The Tsavo Mobile Veterinary Unit

Field Report - March 2007

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For the third successive month, the incidences of animal injury have been low. In the reporting period, there was only one case of a snared buffalo at Luarenyi ranch. Three other cases reported and attended were due to other causes other than due to man.

Luarenyi ranch has abundant wildlife but the primary activity is livestock keeping. Part of it is leased to Lumo sanctuary for eco-tourism activities. The management of Luarenyi camp, located within the ranch, reported the buffalo, which was still tied by the snare to a bush on 8thMarch. We responded immediately and found the buffalo still struggling to release itself from the snare.

The buffalo struggles to free itself from the snare  Dr. Nderreh darts the snared buffalo

The immobilised buffalo showing the snare  Dr. Ndeereh cutting the snare

Dr. Ndeereh treats the wound caused by the snare  The buffalo gets to its feet after the revival drug is administered

We successfully rescued it. The snare looked fresh with no inflicted injury. Fifty metres from this buffalo was another one that was dead and decomposed from the same problem of snaring.

The second snared buffalo  Remains of the other snared buffalo

We thought the area needed to be searched for more snares because it looked ideal for poachers as it has abundant water and browse and is frequented by wildlife. We subsequently informed the Burra de-snaring team. They visited the area the following day and managed to pick 28 large animal snares in two days.

The other cases were a three-months-old caracal under the care of the senior warden Tsavo West, the attack of KWS dogs at Ithumba by a cobra, and deaths of birds at Manyani areaOf the three cases, the caracal was the first to be reported on 3rd March. It was limping slightly on the right hind leg and the senior warden wanted to know whether this could be due to a fracture as he suspected that some impalas that frequent his compound trampled on it. Examination however ruled out any fracture and a sprain of the hip joint was suspected.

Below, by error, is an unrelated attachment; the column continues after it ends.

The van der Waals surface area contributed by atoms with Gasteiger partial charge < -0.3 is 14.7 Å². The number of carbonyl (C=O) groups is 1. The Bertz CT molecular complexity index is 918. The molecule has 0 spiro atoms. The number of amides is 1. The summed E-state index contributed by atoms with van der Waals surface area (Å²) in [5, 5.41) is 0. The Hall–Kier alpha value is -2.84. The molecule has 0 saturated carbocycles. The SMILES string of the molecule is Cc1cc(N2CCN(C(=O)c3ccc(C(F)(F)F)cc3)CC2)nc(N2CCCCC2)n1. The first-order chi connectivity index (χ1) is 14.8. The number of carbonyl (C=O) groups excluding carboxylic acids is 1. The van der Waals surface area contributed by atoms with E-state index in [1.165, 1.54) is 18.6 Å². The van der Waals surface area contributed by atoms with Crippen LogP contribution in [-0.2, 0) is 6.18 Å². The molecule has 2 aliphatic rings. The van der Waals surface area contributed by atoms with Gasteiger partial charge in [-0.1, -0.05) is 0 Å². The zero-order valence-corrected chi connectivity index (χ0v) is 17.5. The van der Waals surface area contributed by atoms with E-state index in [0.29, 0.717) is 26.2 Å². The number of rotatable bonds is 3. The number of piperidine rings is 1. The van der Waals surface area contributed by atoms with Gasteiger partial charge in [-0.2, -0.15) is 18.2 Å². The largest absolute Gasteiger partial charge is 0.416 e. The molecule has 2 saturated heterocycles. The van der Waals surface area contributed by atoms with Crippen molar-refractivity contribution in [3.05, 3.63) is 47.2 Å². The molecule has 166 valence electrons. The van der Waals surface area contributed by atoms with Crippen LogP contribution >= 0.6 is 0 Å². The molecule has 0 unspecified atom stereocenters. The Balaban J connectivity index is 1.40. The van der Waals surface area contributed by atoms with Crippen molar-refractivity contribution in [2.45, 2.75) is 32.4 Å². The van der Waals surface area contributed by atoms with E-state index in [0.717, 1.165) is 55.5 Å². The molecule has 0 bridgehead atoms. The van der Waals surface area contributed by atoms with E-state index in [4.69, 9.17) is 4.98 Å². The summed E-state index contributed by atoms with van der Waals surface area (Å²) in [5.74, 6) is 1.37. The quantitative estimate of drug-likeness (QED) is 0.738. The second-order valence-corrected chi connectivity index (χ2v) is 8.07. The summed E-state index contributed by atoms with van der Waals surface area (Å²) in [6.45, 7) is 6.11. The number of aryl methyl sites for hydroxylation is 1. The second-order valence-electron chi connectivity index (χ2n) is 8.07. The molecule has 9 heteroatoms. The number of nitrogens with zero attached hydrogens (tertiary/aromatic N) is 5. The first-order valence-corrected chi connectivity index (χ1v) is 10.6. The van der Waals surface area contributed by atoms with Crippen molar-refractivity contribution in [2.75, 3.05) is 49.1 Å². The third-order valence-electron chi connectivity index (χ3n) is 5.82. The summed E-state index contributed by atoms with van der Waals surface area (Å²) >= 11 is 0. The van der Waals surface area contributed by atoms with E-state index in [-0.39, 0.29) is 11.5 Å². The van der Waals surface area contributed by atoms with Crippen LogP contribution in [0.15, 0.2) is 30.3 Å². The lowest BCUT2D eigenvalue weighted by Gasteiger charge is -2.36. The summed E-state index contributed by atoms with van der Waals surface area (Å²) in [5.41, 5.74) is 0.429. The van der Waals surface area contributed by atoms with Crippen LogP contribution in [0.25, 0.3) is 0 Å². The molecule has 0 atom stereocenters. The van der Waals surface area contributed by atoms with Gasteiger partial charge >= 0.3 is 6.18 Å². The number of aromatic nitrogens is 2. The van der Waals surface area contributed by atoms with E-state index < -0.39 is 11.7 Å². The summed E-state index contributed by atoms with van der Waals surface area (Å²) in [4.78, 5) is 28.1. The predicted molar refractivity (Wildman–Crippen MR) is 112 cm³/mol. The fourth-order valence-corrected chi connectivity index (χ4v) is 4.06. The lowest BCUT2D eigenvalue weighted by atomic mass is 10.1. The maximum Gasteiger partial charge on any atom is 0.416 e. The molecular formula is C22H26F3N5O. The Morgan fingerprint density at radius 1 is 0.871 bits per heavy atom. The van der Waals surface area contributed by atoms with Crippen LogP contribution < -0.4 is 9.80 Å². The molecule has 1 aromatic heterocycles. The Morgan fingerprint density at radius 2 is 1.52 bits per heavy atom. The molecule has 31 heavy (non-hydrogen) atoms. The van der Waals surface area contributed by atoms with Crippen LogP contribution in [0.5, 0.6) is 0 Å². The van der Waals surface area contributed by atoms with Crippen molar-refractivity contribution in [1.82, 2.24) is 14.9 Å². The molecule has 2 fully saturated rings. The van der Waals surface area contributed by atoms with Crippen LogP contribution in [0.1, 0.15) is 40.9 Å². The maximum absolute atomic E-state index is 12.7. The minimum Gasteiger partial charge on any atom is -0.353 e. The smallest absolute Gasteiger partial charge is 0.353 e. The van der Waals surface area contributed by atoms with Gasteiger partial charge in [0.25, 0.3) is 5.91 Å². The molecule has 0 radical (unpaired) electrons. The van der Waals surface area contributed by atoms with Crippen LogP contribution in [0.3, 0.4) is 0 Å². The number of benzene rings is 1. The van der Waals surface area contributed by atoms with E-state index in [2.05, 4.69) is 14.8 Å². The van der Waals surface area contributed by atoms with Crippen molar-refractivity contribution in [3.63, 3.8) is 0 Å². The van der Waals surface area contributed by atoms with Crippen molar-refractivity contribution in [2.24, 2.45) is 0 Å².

The three month old Caracal

The senior warden was advised to monitor it closely and if it persisted or worsened, he could have it be x-rayed for a confirmatory diagnosis.

The KWS has its five anti-poaching tracker and sniffer dogs stationed in northern Tsavo East at Ithumba. During their routine morning check-up on 8th March, the handlers found a inside the room of two of the dogs.

The cobra found inside the tracker dogs room  Reaction in the eyes of one of the dogs

A KWS tracker dog

The dogs had very swollen eyes that were reddened and tearing a lot. A thorough physical examination of the dogs however, found no signs of being bitten. The incident was immediately reported to the Unit upon which the handlers were advised to irrigate the eyes with copious amounts of water repeated after every couple of hours. By the time we arrived, we were informed that the reaction in the eyes had subsided significantly since the first aid was instituted. Clinical examination including temperature, pulse and respiration did not find any abnormal findings. An antibiotic eye ointment was applied and some was left with the handlers to repeat after every couple of hours until they were 
completely recovered.

Applying the antibiotic eye ointment

Reports the following day indicated that that the dogs were fully recovered and no complications developed.

The reports of deaths of birds at Manyani were received from the KWS training school on the 23rd March. The other area that was said to be affected was the Oil Pipeline pump station. The numbers involved were not many but the incident was reported for further investigation to rule out any disease. The species involved were laughing doves, weaverbirds and cattle egrets. When we visited the two areas, we were informed that the problem started about two weeks before but no deaths had been observed in the previous two days. We searched the two areas for any fresh carcases or sick birds that we could sacrifice for samples but found none. We saw six dead birds (2 weavers, 4 doves) all of which were more than 48 hours since death..

Dead bird at Manyani

  These were however too decomposed to get any viable samples for laboratory diagnosis. We advised the staff the need to report any further incidences of dead or sick looking birds immediately so that we could collect good samples. The areas are to be visited regularly in the coming days to monitor the situation.

The Mobile Veterinary Unit operated by The David Sheldrick Wildlife Trust working with The Kenyan Wildlife Service and funded by Vier Pfoten